We also performed a number of studies to determine the relevance of reduced LKB1 expression to leukemic progression. First, we induced deletion of Stk11 in mice that were transplanted with HSPCs expressing MPLW515L after development of the MPN phenotype. Loss of Stk11 caused a rapid lethality that was associated with enhanced bone marrow fibrosis and osteosclerosis. We also observed accumulation of leukemic blasts in small clusters consistent with AML transformation arising in the spent phase MPN. Additionally, we deleted STK11 by CRISPR/Cas9 in primary MPN patient samples and monitored their engraftment in immunocompromised mice. We observed enhanced engraftment and increased reticulin fibrosis and osteosclerosis in mice that received the STK11 edited cells compared to those with non-targeted sgRNA. Third, we compared the expression of STK11 in paired blast and chronic phase myelofibrosis patient samples by RT-PCR. Consistent with the hypothesis that loss of STK11 facilitates leukemia, we found that its expression was decreased by more than 50% in five of seven paired post-MPN AML patient samples, with two having STK11 levels below 20%. We further validated downregulation of LKB1 by immunohistochemistry on paired chronic and blast phase MPN specimens and observed little staining in the blast phase specimens. Finally, to further show that the mechanism of in vitro enhanced self-renewal is related to leukemia progression, we stained the paired marrows for HIF1a and saw a dramatic increase in staining at the AML phase. We also analyzed RNA-seq data of paired chronic versus blast phase MPNs specimens and observed that there is a strong congruence of enriched pathways that are associated with the in vitro mouse HSPC phenotype and the human blast phase progression, such as oxidative phosphorylation and hypoxia.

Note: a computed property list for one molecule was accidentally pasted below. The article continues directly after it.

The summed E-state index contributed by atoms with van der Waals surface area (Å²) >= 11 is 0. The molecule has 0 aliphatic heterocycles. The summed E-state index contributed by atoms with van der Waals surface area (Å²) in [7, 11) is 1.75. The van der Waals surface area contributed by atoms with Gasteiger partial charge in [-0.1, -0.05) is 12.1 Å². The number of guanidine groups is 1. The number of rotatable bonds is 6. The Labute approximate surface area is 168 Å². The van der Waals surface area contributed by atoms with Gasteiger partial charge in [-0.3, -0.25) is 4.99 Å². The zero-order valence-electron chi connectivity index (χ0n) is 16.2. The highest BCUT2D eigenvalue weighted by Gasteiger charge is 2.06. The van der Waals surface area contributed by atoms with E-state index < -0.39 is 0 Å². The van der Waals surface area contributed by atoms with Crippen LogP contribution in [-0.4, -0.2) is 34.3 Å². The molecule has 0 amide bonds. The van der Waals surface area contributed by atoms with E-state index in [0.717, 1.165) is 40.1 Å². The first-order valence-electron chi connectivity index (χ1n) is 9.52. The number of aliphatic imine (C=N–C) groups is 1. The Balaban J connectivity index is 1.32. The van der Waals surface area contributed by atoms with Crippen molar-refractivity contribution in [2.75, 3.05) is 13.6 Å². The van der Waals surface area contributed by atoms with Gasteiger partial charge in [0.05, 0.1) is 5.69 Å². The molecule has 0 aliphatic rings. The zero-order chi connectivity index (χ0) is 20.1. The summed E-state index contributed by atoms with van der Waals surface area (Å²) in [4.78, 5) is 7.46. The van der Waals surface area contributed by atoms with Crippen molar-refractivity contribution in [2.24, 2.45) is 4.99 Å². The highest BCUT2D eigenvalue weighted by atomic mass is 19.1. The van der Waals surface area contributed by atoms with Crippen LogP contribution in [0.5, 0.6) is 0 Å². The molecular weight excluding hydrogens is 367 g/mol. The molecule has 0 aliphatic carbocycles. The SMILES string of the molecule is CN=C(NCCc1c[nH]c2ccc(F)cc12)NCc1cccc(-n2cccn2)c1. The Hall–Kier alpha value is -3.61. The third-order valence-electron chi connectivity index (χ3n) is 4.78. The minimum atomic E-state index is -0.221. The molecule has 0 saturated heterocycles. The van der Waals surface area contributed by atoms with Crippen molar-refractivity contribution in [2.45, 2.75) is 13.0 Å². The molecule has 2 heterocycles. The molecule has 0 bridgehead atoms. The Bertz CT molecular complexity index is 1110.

Together, our study demonstrates that loss of LKB1/STK11 promotes transformation of cells with activated JAK/STAT signaling and that STK11 is a prominent candidate tumor suppressor gene in post-MPN AML.

Disclosures: Gurbuxani: UpToDate: Honoraria. Hoffman: Dompe: Research Funding; Protagonist: Consultancy; Abbvie: Membership on an entity's Board of Directors or advisory committees; Forbius: Consultancy; Novartis: Membership on an entity's Board of Directors or advisory committees. Levine: Astellas: Consultancy; Amgen: Honoraria; Gilead: Honoraria; Qiagen: Current equity holder in publicly-traded company, Membership on an entity's Board of Directors or advisory committees; Morphosys: Consultancy; Novartis: Consultancy; Prelude Therapeutics: Research Funding; Loxo: Current equity holder in private company, Membership on an entity's Board of Directors or advisory committees; Imago: Current equity holder in private company, Membership on an entity's Board of Directors or advisory committees; C4 Therapeutics: Current equity holder in private company, Membership on an entity's Board of Directors or advisory committees; Isoplexis: Current equity holder in private company, Membership on an entity's Board of Directors or advisory committees; Celgene: Consultancy, Honoraria, Research Funding; Roche: Consultancy, Honoraria, Research Funding; Lilly: Consultancy, Honoraria; Janssen: Consultancy. Rampal: Blueprint: Consultancy; Jazz Pharmaceuticals: Consultancy; Constellation: Research Funding; Incyte: Consultancy, Research Funding; Celgene: Consultancy; Galecto: Consultancy; Promedior: Consultancy; Pharmaessentia: Consultancy; CTI Biopharma: Consultancy; Stemline: Consultancy, Research Funding; Abbvie: Consultancy.